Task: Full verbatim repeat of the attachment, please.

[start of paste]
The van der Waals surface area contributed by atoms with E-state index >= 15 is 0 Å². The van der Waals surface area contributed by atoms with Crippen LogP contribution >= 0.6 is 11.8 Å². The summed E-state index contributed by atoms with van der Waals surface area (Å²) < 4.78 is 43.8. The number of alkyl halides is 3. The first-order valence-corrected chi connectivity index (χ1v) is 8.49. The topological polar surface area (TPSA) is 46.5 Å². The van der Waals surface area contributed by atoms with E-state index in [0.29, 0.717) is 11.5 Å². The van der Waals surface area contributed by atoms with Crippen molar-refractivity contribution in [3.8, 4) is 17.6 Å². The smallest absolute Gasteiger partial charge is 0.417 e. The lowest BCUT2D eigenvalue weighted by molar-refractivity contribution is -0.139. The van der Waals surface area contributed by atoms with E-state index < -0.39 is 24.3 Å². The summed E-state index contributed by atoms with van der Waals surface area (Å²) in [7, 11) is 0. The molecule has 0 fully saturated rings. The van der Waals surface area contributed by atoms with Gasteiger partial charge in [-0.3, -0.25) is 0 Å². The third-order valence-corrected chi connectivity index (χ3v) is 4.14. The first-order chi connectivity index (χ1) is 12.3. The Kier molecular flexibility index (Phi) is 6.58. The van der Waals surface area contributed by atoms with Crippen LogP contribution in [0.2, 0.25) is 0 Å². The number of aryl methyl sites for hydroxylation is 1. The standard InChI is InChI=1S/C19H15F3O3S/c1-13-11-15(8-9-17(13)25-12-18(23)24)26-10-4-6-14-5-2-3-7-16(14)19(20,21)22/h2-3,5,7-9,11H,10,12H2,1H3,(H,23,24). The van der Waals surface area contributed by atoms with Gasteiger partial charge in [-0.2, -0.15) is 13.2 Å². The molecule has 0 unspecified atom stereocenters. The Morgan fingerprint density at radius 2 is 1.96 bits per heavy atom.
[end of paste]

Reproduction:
The van der Waals surface area contributed by atoms with E-state index >= 15 is 0 Å². The van der Waals surface area contributed by atoms with Crippen LogP contribution >= 0.6 is 11.8 Å². The summed E-state index contributed by atoms with van der Waals surface area (Å²) < 4.78 is 43.8. The number of alkyl halides is 3. The first-order valence-corrected chi connectivity index (χ1v) is 8.49. The topological polar surface area (TPSA) is 46.5 Å². The van der Waals surface area contributed by atoms with E-state index in [0.29, 0.717) is 11.5 Å². The van der Waals surface area contributed by atoms with Crippen molar-refractivity contribution in [3.8, 4) is 17.6 Å². The smallest absolute Gasteiger partial charge is 0.417 e. The lowest BCUT2D eigenvalue weighted by molar-refractivity contribution is -0.139. The van der Waals surface area contributed by atoms with E-state index < -0.39 is 24.3 Å². The summed E-state index contributed by atoms with van der Waals surface area (Å²) in [7, 11) is 0. The molecule has 0 fully saturated rings. The van der Waals surface area contributed by atoms with Gasteiger partial charge in [-0.3, -0.25) is 0 Å². The third-order valence-corrected chi connectivity index (χ3v) is 4.14. The first-order chi connectivity index (χ1) is 12.3. The Kier molecular flexibility index (Phi) is 6.58. The van der Waals surface area contributed by atoms with Crippen LogP contribution in [0.2, 0.25) is 0 Å². The number of aryl methyl sites for hydroxylation is 1. The standard InChI is InChI=1S/C19H15F3O3S/c1-13-11-15(8-9-17(13)25-12-18(23)24)26-10-4-6-14-5-2-3-7-16(14)19(20,21)22/h2-3,5,7-9,11H,10,12H2,1H3,(H,23,24). The van der Waals surface area contributed by atoms with Gasteiger partial charge in [-0.2, -0.15) is 13.2 Å². The molecule has 0 unspecified atom stereocenters. The Morgan fingerprint density at radius 2 is 1.96 bits per heavy atom.